The Lindahl Letter
The Lindahl Letter
Highly cited AI papers

Highly cited AI papers

This week it seemed like a good idea to take a look at some of the most highly cited AI papers. Back during week 81 of this journey into writing on Substack, I took a look at some of the most highly cited ML papers [1]. I was expecting a lot more overlap, but was pleasantly surprised at the differences. One of the papers really stood out based on the total number of citations and it’s up first. Intellectually I can accept that a paper has more than 100,000 citations, but in practice that is an awful lot of references for an academic paper to have and a representation of a degree of asynchronous interaction between researchers that helps bring the intellectual space called the academy to life.

Papers with over 100,000 citations:

Papers with over 50,000 citations:

Papers with over 20,000 citations: 

  • Mnih, V., Kavukcuoglu, K., Silver, D., Rusu, A. A., Veness, J., Bellemare, M. G., ... & Hassabis, D. (2015). Human-level control through deep reinforcement learning. nature, 518(7540), 529-533. 

  • Ioffe, S., & Szegedy, C. (2015, June). Batch normalization: Accelerating deep network training by reducing internal covariate shift. In International conference on machine learning (pp. 448-456). PMLR. 

Papers with over 10,00 citations:

  • Silver, D., Huang, A., Maddison, C. J., Guez, A., Sifre, L., Van Den Driessche, G., ... & Hassabis, D. (2016). Mastering the game of Go with deep neural networks and tree search. nature, 529(7587), 484-489. 

  • Arjovsky, M., Chintala, S., & Bottou, L. (2017, July). Wasserstein generative adversarial networks. In International conference on machine learning (pp. 214-223). PMLR. 

  • Kipf, T. N., & Welling, M. (2016). Semi-supervised classification with graph convolutional networks. arXiv preprint arXiv:1609.02907.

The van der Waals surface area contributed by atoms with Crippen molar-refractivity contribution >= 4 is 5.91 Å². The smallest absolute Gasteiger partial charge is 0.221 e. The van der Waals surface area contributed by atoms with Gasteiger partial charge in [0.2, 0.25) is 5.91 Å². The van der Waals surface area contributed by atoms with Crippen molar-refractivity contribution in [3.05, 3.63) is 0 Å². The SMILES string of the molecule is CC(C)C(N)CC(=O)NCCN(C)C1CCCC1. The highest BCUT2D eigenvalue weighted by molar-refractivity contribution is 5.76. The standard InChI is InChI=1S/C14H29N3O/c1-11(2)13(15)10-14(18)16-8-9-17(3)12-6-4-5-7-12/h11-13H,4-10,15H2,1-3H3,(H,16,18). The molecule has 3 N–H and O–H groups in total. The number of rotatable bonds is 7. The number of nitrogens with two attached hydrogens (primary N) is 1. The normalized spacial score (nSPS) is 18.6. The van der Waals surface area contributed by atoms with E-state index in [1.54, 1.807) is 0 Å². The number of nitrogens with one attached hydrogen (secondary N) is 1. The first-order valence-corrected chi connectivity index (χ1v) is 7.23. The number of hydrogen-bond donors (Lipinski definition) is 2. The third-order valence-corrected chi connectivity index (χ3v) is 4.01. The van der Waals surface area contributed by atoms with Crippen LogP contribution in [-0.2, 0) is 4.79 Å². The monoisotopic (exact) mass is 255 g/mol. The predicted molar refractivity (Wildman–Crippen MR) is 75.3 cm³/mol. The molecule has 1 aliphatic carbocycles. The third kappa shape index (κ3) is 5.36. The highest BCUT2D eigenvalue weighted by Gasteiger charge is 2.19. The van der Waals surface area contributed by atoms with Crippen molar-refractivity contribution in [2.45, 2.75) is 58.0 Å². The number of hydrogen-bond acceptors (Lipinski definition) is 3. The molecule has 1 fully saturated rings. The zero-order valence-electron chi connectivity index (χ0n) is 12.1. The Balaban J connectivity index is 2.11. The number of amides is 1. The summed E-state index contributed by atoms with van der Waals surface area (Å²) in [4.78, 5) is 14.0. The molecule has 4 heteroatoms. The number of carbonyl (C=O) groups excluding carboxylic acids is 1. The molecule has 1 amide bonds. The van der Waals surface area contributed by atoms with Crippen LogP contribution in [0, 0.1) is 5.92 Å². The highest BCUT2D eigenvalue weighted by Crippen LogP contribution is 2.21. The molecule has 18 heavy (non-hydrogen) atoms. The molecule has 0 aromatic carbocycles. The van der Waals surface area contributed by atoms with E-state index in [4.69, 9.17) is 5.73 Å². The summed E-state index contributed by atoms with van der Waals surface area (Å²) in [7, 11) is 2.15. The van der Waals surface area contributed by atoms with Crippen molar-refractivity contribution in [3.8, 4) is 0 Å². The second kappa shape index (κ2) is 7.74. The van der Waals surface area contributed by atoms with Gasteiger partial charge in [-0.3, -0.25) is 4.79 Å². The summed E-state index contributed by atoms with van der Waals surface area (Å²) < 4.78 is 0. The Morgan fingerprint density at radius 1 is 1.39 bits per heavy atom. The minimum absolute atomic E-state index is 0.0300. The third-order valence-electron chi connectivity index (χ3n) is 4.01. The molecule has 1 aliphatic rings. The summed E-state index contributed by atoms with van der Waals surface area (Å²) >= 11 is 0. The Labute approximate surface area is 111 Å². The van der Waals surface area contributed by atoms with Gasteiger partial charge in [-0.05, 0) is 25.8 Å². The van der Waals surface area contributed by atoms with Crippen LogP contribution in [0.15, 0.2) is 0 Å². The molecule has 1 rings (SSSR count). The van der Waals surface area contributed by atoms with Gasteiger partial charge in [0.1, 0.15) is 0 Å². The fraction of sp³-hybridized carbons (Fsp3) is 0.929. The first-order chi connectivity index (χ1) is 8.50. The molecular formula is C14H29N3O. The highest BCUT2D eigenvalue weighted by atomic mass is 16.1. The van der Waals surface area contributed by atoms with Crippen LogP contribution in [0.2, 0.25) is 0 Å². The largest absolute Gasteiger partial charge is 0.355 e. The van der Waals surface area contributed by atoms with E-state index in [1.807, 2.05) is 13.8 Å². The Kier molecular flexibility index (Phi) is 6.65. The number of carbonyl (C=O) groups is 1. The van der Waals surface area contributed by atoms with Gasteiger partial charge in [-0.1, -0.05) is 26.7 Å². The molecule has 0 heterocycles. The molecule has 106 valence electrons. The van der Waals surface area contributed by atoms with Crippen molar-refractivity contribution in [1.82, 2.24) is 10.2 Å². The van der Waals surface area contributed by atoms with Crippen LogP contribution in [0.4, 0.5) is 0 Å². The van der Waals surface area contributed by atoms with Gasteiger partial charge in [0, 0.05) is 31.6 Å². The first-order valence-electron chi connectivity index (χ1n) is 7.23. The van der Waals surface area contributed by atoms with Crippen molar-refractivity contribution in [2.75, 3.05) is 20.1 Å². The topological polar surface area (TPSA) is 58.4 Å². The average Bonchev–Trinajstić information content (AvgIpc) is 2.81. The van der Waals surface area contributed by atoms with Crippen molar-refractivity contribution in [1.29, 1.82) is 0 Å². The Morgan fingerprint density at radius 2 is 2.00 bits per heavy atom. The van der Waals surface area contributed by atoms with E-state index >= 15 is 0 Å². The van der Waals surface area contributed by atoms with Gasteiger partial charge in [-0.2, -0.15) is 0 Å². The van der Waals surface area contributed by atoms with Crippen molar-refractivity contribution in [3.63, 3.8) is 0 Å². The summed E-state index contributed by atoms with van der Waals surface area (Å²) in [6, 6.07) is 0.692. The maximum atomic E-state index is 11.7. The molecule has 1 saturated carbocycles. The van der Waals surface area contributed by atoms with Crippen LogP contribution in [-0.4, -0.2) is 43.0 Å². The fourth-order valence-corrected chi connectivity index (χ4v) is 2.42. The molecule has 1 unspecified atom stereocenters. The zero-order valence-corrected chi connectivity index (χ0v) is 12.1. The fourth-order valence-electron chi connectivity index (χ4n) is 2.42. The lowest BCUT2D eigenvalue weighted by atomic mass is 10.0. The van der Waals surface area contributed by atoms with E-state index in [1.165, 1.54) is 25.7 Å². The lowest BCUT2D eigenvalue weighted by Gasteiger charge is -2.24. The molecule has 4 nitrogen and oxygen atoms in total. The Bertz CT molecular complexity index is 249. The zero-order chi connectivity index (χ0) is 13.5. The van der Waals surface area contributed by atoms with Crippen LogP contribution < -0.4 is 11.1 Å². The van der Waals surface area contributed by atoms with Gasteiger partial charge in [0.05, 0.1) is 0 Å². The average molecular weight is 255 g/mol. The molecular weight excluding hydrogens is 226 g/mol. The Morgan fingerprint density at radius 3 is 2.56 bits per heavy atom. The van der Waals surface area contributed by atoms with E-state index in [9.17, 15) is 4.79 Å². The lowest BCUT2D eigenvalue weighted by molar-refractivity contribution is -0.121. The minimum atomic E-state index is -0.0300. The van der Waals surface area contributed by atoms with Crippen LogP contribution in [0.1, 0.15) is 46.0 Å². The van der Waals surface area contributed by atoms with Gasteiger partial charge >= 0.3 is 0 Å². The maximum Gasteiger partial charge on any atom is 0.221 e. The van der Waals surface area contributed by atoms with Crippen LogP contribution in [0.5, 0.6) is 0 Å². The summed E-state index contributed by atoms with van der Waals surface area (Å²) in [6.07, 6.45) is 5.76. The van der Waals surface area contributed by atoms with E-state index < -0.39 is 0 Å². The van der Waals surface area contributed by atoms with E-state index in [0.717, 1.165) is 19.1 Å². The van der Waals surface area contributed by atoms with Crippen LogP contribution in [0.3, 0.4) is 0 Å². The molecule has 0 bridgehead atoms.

Without question these levels of citation are an indication that the works are being read and actively referenced within the scholarly community. I’m referencing the citation numbers here to give you a sense of scale when it comes to considering the AI community and how many people are researching and considering the things happening in this space. This is a very crowded and vibrant place in the academy where a lot of time and effort are going into moving things along toward building very real and deployable technology in this space. Given the sheer volume of people working in this space it’s only a matter of time before somebody will shout “Eureka!” and we see practical deployments in production which will influence our daily lives.

What would ChatGPT create?

If you were wondering what ChatGPT from OpenAI would have generated with the same prompt, then you are in luck. I had that output generated over at by issuing a prompt.

Links and thoughts:

Top 5 Tweets of the week:


[1] Week 81 of The Lindahl Letter:

The Lindahl Letter
A machine learning literature review (ML syllabus edition 2/8)
Listen now (13 min) | You can find a lot of quality explanations of the differences between the various flavors of machine learning [1]. This second lecture in the introduction to ML syllabus series should open with a series of the best literature reviews I could find and pull together to share. That will be the second part of this lecture. The third part will cover the inte…
Listen now

What’s next for The Lindahl Letter? 

  • Week 108: Twitter as a company probably would not happen today

  • Week 109: Robots in the house

  • Week 110: Understanding knowledge graphs

  • Week 111: Natural language processing 

  • Week 112: Autonomous vehicles

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Lindahl, N. (2023). The Lindahl letter: 104 Machine Learning Posts. Lulu Press, Inc.  

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Dr. Nels Lindahl